Playing the Orange card
An Irishman’s Diary about home rule and partition
Gladstone: took the second home rule Bill through the Commons in his 84th year
Partition was conceded in principle 100 years ago. It was inevitable once the Liberal prime minister, Herbert Asquith, in moving the second reading of the Home Rule Bill for the third time on March 9th, 1914, offered to exclude Ulster for six years. Edward Carson’s contemptuous dismissal of temporary exclusion, wrung by Asquith from John Redmond, overshadowed the larger significance of the unionist leader’s welcome for the partitionist shift in Britain’s Irish policy.
Since Gladstone’s conversion to home rule in 1886 the Tories had played the Orange card cynically. English identification with Ulster Protestant fears provided the ideological dynamic for partition. Catholics were considered unfit to govern the Protestant community. The Liberals’ commitment to home rule did not outlast Gladstone, who uniquely among British statesmen, regarded Irish self-government as an issue of justice. His first Home Rule Bill split the Liberals. He took the second Bill through the Commons in his 84th year. After it was dispatched by the Lords, Asquith, then home secretary, confided to the diarist Elizabeth Mathew “they were now going to get to real work”.
Wilfrid Scawen Blunt, a radical political voice, told her that Lord Rosebery, who succeeded Gladstone as prime minister in 1894, was no friend of Ireland. “I am to impart his views to Mr Dillon,” she wrote. John Dillon (to whom she was married the following year) said “there’s a great deal of truth in Wilfrid’s view, but they are doing all they could under the circumstances”.
By 1914 the Irish Parliamentary Party had to deal with a government of Liberal imperialists. Realpolitik had replaced idealism. The Curragh conspiracy – the threatened mutiny by an elite corps of British army officers – was followed in April by the Larne gun-running: 25,000 rifles were brought in for the UVF without hindrance. (When the Irish Volunteers landed 1,100 rifles at Howth in July, British troops open fire on a Dublin crowd, killing four and wounding 30 people.)
On May 12th Asquith announced an amending bill to the Home Rule Bill. In June the Government of Ireland (Amendment) Bill, providing for temporary exclusion by county option, was introduced in the House of Lords. The Lords amended it to provide for the permanent exclusion of all Ulster. Two days later, on July 10th, a provisional government met in Belfast.
Later that month the Buckingham Palace conference failed to agree on the terms of Ulster’s exclusion. Yet it marked the moment when the leaders of the two major parties in Britain and in Ireland acknowledged that some form of partition was unavoidable.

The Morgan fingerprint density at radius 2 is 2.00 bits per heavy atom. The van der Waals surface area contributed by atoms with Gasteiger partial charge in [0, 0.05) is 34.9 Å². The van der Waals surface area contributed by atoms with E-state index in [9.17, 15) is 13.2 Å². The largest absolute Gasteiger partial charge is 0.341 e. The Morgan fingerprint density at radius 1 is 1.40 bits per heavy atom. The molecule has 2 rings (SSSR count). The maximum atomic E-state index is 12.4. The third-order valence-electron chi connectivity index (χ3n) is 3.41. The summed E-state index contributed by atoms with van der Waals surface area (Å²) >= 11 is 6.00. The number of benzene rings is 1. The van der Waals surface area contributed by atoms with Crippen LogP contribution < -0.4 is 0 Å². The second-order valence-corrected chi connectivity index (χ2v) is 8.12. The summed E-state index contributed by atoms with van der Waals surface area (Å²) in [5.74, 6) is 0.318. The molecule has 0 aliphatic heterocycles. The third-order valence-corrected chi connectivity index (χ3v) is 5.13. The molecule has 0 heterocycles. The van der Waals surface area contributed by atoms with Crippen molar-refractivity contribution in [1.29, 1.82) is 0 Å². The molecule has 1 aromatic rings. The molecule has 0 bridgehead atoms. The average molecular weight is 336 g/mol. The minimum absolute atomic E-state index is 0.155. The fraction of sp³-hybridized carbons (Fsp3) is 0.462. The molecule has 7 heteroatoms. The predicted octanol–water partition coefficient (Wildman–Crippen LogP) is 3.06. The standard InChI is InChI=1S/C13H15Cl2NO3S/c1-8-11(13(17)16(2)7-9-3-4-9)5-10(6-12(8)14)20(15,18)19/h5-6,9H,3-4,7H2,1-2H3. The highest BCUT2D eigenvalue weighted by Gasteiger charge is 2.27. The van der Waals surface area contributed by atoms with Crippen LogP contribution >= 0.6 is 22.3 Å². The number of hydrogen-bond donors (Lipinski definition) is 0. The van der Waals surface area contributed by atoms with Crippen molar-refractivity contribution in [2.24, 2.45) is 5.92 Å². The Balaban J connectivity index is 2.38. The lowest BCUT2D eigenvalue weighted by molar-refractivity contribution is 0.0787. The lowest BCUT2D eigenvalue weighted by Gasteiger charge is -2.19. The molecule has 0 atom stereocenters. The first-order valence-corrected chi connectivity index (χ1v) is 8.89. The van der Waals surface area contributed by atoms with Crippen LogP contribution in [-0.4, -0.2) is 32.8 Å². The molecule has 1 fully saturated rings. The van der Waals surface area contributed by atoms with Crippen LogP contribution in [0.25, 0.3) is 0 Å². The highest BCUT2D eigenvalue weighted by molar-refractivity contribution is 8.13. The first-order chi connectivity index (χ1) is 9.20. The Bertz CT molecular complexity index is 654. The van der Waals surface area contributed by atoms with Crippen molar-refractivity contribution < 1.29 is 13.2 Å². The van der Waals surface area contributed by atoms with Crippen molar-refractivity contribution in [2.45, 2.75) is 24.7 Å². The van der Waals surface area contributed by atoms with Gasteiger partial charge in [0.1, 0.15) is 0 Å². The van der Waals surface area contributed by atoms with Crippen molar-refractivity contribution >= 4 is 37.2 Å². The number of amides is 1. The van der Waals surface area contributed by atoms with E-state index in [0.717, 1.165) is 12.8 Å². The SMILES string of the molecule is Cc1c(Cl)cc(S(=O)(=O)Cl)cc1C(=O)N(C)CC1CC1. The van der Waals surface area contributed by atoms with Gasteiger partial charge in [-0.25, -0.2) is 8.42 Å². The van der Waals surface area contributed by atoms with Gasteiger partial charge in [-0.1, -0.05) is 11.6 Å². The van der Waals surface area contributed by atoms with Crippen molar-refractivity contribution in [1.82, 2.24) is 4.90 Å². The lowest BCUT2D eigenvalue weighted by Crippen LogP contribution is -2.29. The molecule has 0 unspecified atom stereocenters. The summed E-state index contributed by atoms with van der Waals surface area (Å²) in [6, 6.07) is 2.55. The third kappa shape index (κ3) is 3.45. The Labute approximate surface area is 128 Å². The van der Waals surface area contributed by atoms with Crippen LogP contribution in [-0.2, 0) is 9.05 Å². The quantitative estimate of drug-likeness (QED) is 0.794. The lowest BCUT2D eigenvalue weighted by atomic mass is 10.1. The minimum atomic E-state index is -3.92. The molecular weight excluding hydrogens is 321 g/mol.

The constitutional nationalist leaders agreed reluctantly, for the sake of peace, to temporary exclusion by county plebiscites (which would have produced a four-county unionist enclave). Asquith had observed during secret meetings that Carson believed his “more extreme followers” would prefer the exclusion of six counties rather than the whole of Ulster. “They are apparently afraid that a big entire Ulster would gravitate towards a united Ireland.” John Morley, one of the last of the Gladstonian Liberals, informed Dillon: “Carson has won and the sooner the public knew it the better.”
Ronan Fanning writes in his seminal work Fatal Path: “The mere threat of force, sustained and carefully co-ordinated, sufficed to achieve the unionist revolution” (more accurately described as counter-revolution). On September 18th, 1914, the Third Home Rule Bill was enacted, accompanied by a suspensory bill. The outbreak of war enabled Asquith to do what he had always wanted to do about Ireland: nothing. Two days later Redmond urged Irish Volunteers to join the British army. By the time the Suspensory Act ceased to have effect, in 1919, the party of Parnell, Redmond and Dillon had been swept into oblivion.
In vain did the United Irish League of Great Britain issue a cast iron plaque in 1914. Among this diarist’s treasured possessions, it is inscribed with “Éire Aontuighthe” over a bust of Redmond.
In The British Campaign in Ireland, 1919-21, Charles Townshend concludes: “On the British side some form of military struggle was inevitable before Irish demands would be taken seriously.” But perhaps, as R Dudley Edwards used to say, nothing is inevitable in history. Initially, John Dillon thought the Anglo-Irish Treaty was “a very good settlement and, if well handled, could be made the basis of a truly united and free Ireland”. It was tragically mishandled, particularly by those who tried to overturn it by force.